From its inception Warren County's residents depended on the Barren River as an avenue for commerce. In the winter when the river was high, flatboats loaded with tobacco, ham, whiskey and other farm produce began the arduous trip from a warehouse on the river's edge to New Orleans. The flatboat journey down river and return by wagon or on foot (steamboats did not paddle up the Mississippi and Ohio until after 1814) required about six months. Goods not produced locally came by wagon from Louisville or Nashville on roads that were little better than an animal path, an erratic and expensive mode of freighting.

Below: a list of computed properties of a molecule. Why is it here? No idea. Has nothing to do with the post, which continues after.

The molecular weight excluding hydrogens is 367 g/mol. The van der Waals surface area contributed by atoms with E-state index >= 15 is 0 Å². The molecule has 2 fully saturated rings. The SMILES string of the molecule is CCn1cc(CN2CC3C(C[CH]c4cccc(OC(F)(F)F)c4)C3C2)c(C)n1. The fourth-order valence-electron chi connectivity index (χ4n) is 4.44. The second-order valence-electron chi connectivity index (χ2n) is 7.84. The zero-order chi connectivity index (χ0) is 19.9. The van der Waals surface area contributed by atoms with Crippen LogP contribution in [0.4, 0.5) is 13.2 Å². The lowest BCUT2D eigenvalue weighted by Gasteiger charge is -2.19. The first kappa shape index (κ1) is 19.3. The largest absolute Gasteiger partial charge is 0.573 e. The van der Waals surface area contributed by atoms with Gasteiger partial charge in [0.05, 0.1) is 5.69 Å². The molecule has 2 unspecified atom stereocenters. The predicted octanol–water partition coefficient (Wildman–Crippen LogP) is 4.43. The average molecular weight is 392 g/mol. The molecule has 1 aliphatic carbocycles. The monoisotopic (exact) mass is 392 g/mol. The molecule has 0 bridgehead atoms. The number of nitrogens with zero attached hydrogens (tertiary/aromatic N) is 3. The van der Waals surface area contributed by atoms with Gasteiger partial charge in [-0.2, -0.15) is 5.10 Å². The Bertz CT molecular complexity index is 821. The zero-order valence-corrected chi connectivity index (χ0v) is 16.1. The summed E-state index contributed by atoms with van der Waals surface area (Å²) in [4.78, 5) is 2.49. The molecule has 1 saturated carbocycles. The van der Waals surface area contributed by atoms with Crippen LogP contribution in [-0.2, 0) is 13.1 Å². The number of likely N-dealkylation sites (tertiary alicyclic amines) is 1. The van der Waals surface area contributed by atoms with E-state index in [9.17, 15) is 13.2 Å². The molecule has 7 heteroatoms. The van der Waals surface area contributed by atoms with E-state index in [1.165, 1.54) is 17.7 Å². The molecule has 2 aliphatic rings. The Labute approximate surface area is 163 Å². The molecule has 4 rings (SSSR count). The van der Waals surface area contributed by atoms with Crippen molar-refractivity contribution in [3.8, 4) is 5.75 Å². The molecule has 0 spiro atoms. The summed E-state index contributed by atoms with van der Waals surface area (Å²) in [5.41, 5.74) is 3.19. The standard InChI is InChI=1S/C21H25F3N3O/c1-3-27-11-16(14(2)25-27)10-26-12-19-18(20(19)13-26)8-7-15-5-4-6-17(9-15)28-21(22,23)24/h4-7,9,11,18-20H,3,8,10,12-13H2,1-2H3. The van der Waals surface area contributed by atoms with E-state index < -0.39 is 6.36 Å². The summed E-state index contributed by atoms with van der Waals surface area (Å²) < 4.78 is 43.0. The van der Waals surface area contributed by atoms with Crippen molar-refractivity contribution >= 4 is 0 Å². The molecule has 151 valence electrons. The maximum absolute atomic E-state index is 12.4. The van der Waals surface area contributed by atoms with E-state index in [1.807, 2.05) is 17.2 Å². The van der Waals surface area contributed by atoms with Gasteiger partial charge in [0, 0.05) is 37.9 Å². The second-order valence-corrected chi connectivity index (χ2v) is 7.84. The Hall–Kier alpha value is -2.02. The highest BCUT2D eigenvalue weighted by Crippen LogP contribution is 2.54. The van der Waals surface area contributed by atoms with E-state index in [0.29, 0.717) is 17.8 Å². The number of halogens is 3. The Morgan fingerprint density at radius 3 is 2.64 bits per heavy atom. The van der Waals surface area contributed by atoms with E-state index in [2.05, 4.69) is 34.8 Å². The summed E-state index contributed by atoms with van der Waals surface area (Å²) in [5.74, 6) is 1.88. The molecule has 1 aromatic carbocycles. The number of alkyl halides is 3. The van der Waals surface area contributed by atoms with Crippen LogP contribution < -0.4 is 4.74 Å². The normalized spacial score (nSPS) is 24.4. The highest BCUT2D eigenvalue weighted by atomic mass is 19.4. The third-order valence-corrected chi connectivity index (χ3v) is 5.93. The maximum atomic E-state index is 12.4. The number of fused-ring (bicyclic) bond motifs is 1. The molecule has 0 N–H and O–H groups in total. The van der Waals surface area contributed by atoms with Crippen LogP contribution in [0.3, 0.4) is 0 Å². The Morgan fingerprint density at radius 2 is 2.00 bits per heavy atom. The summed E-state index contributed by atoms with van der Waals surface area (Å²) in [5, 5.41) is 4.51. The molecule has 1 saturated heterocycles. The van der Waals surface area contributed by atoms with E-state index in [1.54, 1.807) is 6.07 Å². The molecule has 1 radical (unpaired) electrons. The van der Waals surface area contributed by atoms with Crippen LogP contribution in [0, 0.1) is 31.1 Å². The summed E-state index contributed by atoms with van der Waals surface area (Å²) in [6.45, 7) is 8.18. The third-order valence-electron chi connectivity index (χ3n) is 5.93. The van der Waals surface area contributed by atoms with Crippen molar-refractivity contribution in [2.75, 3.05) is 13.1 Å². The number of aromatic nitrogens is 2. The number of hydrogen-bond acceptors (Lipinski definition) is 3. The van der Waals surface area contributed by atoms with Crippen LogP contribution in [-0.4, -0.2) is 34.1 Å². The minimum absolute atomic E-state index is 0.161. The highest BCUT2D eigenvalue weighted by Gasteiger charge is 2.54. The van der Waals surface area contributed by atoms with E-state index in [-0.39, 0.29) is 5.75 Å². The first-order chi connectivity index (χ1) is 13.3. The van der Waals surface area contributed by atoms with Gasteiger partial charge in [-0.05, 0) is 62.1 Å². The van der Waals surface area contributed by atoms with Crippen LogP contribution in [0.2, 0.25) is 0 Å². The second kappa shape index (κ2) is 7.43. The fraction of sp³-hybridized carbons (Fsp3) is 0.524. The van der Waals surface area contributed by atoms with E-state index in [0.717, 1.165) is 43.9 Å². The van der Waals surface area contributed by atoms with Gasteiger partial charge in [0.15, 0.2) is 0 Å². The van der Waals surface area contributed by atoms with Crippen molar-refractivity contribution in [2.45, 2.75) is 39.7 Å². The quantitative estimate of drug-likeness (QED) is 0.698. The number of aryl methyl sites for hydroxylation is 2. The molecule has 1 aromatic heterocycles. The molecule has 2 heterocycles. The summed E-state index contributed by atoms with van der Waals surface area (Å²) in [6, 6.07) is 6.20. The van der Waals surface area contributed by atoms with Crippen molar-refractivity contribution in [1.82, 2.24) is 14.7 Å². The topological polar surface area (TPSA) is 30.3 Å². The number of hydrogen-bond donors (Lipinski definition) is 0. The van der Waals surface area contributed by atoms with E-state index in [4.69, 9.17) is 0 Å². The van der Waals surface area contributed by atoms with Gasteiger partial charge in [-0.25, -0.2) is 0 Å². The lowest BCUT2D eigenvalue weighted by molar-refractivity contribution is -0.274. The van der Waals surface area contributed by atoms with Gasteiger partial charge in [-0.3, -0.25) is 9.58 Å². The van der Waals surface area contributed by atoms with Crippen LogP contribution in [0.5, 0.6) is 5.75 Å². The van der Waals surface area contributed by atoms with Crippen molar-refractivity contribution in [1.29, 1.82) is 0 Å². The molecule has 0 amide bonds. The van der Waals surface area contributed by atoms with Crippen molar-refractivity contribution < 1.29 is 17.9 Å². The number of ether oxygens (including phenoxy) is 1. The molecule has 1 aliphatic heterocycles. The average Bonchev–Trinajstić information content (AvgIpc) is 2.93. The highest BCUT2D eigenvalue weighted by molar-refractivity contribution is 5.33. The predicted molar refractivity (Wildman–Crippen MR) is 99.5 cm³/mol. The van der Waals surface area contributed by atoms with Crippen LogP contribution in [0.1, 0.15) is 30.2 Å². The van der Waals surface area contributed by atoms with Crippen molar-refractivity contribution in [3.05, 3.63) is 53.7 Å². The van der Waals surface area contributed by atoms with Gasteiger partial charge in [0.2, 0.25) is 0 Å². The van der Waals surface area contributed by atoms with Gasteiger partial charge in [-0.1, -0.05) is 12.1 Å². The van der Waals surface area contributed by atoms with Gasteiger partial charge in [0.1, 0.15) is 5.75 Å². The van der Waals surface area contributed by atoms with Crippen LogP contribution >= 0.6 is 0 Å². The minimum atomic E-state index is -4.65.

After the advent of the steamboat on the Ohio River, local businessmen urged that the narrow, winding, snag-filled Green and Barren rivers be improved sufficiently for steamboats to ascend to Bowling Green. Without such river trade, warned a newspaper editor, "we can never be independent or prosperous." Discussions and delays followed but eventually a company of young volunteers cleared the worst snags and overhanging trees. In January 1828 a tiny, single stack steamboat, the United States, arrived at Bowling Green and its cargo of a few boxes of sugar, tea, coffee and other items was unloaded and displayed on the river bank. A local miss later recalled that she could not believe that so much could ever be consumed by the town's residents.